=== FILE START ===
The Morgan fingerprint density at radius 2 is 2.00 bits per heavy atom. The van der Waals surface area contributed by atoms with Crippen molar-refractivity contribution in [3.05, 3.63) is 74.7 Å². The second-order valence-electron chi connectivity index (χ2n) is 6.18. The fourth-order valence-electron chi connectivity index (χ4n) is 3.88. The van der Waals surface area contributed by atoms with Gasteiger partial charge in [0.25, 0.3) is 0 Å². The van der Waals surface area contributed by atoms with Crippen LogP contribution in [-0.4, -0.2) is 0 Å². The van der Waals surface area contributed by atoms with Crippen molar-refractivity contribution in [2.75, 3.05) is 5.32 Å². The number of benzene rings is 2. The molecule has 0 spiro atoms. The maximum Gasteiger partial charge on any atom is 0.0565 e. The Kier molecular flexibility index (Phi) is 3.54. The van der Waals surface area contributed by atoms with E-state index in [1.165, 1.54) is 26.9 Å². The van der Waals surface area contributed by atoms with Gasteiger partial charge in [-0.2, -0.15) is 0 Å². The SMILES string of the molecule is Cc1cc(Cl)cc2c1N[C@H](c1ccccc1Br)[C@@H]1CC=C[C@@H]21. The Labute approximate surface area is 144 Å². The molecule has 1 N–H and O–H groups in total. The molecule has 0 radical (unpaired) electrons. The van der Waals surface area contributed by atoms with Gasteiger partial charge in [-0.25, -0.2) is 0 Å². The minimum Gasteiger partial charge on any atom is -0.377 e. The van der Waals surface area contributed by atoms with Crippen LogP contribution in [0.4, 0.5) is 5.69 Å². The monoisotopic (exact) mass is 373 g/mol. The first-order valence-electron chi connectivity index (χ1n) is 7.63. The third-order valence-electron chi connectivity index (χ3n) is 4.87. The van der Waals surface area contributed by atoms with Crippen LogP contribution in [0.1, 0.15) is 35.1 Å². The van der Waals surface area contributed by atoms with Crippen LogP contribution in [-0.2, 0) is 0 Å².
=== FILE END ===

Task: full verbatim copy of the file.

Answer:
The Morgan fingerprint density at radius 2 is 2.00 bits per heavy atom. The van der Waals surface area contributed by atoms with Crippen molar-refractivity contribution in [3.05, 3.63) is 74.7 Å². The second-order valence-electron chi connectivity index (χ2n) is 6.18. The fourth-order valence-electron chi connectivity index (χ4n) is 3.88. The van der Waals surface area contributed by atoms with Gasteiger partial charge in [0.25, 0.3) is 0 Å². The van der Waals surface area contributed by atoms with Crippen LogP contribution in [-0.4, -0.2) is 0 Å². The van der Waals surface area contributed by atoms with Crippen molar-refractivity contribution in [2.75, 3.05) is 5.32 Å². The number of benzene rings is 2. The molecule has 0 spiro atoms. The maximum Gasteiger partial charge on any atom is 0.0565 e. The Kier molecular flexibility index (Phi) is 3.54. The van der Waals surface area contributed by atoms with E-state index in [1.165, 1.54) is 26.9 Å². The van der Waals surface area contributed by atoms with Gasteiger partial charge in [-0.2, -0.15) is 0 Å². The SMILES string of the molecule is Cc1cc(Cl)cc2c1N[C@H](c1ccccc1Br)[C@@H]1CC=C[C@@H]21. The Labute approximate surface area is 144 Å². The molecule has 1 N–H and O–H groups in total. The molecule has 0 radical (unpaired) electrons. The van der Waals surface area contributed by atoms with Gasteiger partial charge in [-0.25, -0.2) is 0 Å². The minimum Gasteiger partial charge on any atom is -0.377 e. The van der Waals surface area contributed by atoms with Crippen LogP contribution in [0.4, 0.5) is 5.69 Å². The monoisotopic (exact) mass is 373 g/mol. The first-order valence-electron chi connectivity index (χ1n) is 7.63. The third-order valence-electron chi connectivity index (χ3n) is 4.87. The van der Waals surface area contributed by atoms with Crippen LogP contribution in [0.1, 0.15) is 35.1 Å². The van der Waals surface area contributed by atoms with Crippen LogP contribution in [-0.2, 0) is 0 Å².